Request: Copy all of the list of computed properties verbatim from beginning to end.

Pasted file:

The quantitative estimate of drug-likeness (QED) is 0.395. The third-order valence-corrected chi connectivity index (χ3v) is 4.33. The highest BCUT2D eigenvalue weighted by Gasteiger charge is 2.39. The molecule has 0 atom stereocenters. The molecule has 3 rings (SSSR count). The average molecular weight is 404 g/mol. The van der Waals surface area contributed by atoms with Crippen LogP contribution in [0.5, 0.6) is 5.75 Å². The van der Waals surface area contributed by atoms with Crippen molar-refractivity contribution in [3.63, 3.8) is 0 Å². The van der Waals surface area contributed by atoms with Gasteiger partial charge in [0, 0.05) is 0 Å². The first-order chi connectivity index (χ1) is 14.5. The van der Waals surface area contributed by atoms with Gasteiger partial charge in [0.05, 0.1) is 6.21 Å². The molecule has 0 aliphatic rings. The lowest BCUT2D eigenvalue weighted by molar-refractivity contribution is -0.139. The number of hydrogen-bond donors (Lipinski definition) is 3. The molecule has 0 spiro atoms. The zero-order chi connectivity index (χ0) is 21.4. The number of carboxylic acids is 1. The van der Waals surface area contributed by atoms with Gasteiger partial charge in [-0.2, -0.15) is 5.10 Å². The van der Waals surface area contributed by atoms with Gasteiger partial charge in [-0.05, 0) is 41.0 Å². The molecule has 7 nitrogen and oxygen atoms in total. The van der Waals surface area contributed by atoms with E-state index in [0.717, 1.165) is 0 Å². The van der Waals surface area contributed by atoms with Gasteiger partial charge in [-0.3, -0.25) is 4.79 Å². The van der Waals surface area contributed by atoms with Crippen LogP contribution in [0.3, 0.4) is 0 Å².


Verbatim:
The quantitative estimate of drug-likeness (QED) is 0.395. The third-order valence-corrected chi connectivity index (χ3v) is 4.33. The highest BCUT2D eigenvalue weighted by Gasteiger charge is 2.39. The molecule has 0 atom stereocenters. The molecule has 3 rings (SSSR count). The average molecular weight is 404 g/mol. The van der Waals surface area contributed by atoms with Crippen LogP contribution in [0.5, 0.6) is 5.75 Å². The van der Waals surface area contributed by atoms with Crippen molar-refractivity contribution in [3.63, 3.8) is 0 Å². The van der Waals surface area contributed by atoms with Gasteiger partial charge in [0, 0.05) is 0 Å². The first-order chi connectivity index (χ1) is 14.5. The van der Waals surface area contributed by atoms with Gasteiger partial charge in [0.05, 0.1) is 6.21 Å². The molecule has 0 aliphatic rings. The lowest BCUT2D eigenvalue weighted by molar-refractivity contribution is -0.139. The number of hydrogen-bond donors (Lipinski definition) is 3. The molecule has 0 spiro atoms. The zero-order chi connectivity index (χ0) is 21.4. The number of carboxylic acids is 1. The van der Waals surface area contributed by atoms with Gasteiger partial charge in [-0.2, -0.15) is 5.10 Å². The van der Waals surface area contributed by atoms with Gasteiger partial charge in [-0.05, 0) is 41.0 Å². The molecule has 7 nitrogen and oxygen atoms in total. The van der Waals surface area contributed by atoms with E-state index in [0.717, 1.165) is 0 Å². The van der Waals surface area contributed by atoms with Gasteiger partial charge in [-0.3, -0.25) is 4.79 Å². The van der Waals surface area contributed by atoms with Crippen LogP contribution in [0.3, 0.4) is 0 Å².